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HHV-8, also known as Kaposi’s sarcoma associated herpesvirus, is a gammaherpesvirus found only in humans.1 AIDS-related Kaposi’s sarcoma (KS) was first discovered in 1981, and the association with HHV-8 was identified through DNA sequencing by Chang and colleagues in 1994.2 HHV-8 has subsequently been identified in all types of KS, including classic, endemic, posttransplant and AIDS-related KS, all of which have identical histological features.2 Research has shown a possible role for HHV-8 in the development of two rare lymphoproliferative disorders, multicentric Castleman’s disease (MCD) and primary effusion lymphoma (PEL).2

Epidemiology & Pathogenesis
In Europe and North America, the epidemiology of HHV-8 is very close to that of KS.1 HHV-8 antibodies are typically seen in people who have KS or are at high risk of developing it (such as homosexual men), but are usually not found in low risk individuals (general blood donors).1 HHV-8 infections in the general population are high in Africa, intermediate in Eastern Europe and the Mediterranean, and low in Europe and the United States.1

In the same fashion as the other herpesviruses, HHV-8 establishes latency in the human host after a primary infection.1 The preponderance of the evidence suggests that sexual contact, predominantly among homosexual men, is the principal route of transmission in Europe and North America, where it is rare to non-existent among children.1 Recent prevalence data from Central Africa and the Mediterranean suggest a horizontal, nonsexual method of transmission among children in those regions.1

Clinical Manifestations
A primary HHV-8 infection presents as a fever and rash.1 The fever typically lasts from 2-14 days, and a maculopapular rash persists for 3-8 days.1

When HHV-8 reactivates, it is in the form of Kaposi’s sarcoma.3 KS was first identified in 1872 by Moriz Kaposi, and has since been characterized into 4 well-documented clinical variants3:

  • Classic KS primarily affects older males of Eastern European and Mediterranean lineage, and typically presents as cutaneous lesions on the lower extremities.3
  • Endemic KS occurs in Africa, and may involve the lymph nodes in addition to typical skin lesions.3 This variant is often seen in HIV-negative individuals and in children.3
  • Iatrogenic KS occurs in recipients of solid organ transplants who are being treated with immunosuppressive medications.3 This form of KS occurs more commonly in individuals of Mediterranean descent.3
  • AIDS KS is a very aggressive form that was first identified in the early 1980s in homosexual men who were otherwise healthy.3 In addition to cutaneous and lymphatic involvement, this variant often spreads to the lungs, GI tract, liver and spleen. When AIDS KS was originally identified, the lifetime incidence was approximately 50% in gay men.3 Because of antiviral therapy advances in the late 1990s, the incidence has declined markedly.3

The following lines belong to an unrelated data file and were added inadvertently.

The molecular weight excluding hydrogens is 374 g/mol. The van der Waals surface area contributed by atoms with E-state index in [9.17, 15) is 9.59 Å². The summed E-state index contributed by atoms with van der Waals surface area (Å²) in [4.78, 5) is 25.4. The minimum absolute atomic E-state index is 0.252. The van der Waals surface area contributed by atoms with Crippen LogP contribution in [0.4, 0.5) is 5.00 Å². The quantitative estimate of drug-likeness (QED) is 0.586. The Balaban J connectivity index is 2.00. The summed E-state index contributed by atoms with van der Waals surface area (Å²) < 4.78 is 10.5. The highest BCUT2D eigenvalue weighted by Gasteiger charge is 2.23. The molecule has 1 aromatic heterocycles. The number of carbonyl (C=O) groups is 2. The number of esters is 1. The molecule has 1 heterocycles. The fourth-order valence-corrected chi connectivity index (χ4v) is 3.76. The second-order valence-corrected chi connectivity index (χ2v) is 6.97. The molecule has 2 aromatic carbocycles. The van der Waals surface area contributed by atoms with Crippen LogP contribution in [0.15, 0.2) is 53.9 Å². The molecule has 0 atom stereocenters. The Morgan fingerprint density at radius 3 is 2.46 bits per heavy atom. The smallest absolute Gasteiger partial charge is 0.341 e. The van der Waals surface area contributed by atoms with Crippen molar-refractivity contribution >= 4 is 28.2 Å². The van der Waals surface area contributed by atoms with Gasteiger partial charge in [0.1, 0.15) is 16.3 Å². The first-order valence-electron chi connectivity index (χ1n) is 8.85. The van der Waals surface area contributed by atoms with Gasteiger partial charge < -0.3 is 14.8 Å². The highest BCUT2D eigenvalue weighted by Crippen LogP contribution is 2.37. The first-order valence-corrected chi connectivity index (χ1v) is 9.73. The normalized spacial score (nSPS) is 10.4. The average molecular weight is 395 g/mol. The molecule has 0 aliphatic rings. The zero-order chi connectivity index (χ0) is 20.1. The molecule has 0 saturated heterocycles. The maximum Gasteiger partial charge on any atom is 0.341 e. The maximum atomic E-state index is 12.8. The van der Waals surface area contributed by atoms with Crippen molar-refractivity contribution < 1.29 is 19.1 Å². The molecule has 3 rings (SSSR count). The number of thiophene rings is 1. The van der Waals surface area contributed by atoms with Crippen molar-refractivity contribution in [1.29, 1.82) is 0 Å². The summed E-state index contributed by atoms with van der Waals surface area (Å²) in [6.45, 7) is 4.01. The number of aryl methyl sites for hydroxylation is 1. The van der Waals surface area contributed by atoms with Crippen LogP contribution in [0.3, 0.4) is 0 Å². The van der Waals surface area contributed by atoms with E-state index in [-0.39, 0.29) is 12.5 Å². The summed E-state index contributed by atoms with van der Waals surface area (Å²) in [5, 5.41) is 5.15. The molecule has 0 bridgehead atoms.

There is a high risk of KS in transplant patients, due to their level of immunosuppression.3 In renal transplant patients, the overall risk is in the range of 1-3%, with a median diagnosis interval of 29-31 months.3 One study of patients who were HHV-8 positive prior to renal transplant found that 23% of them developed KS, while only 0.7% of the seronegative controls did.3 KS development posttransplantation has also been seen in heart and lung patients.3 Kidney transplant patients can develop KS prior to the actual transplant due to reactivation of latent HHV-8 by immunosuppressive therapy.3 In these patients, screening of the host as well as the organ donor are important.3 HHV-8 infection has also been noted as a cause of BMT failure.3 In these patients, the reactivated infection presents as fever with plasmacytosis, resulting in disseminated KS.3

Serology and molecular testing methods such as PCR are recommended.3 Monitoring of all transplant recipients for HHV-8 infections may offer a means to provide more effective antiviral therapy.6

While low dose cidofovir and high dose foscarnet or ganciclovir have been shown to suppress reactivation of HHV-8, they do not inhibit episomal virus DNA polymerase.3 This is suggestive of replication by host DNA polymerase with the latent form of the virus.3 Acyclovir has not been shown to be effective against HHV-8.3 Highly active retroviral therapy (HAART) has been shown to effectively reduce the incidence of

  1. Jenson HB. Human Herpesvirus 8 infection. Current Opinions in Pediatrics. 2003;15:85-91.
  2. Stebbing J, Portsmouth S, Gotch F, Gazzard B. Kaposi’s sarcoma—an update. International Journal of STD & AIDS. 2003;14:225-227.
  3. Ablashi DV, Chatlynne LG, Whitman JE, Cesarman E. Spectrum of Kaposi’s Sarcoma-Associated Herpesvirus, or Human Herpesvirus 8, Diseases. Clinical Microbiology Reviews. 2002;15:439-464.
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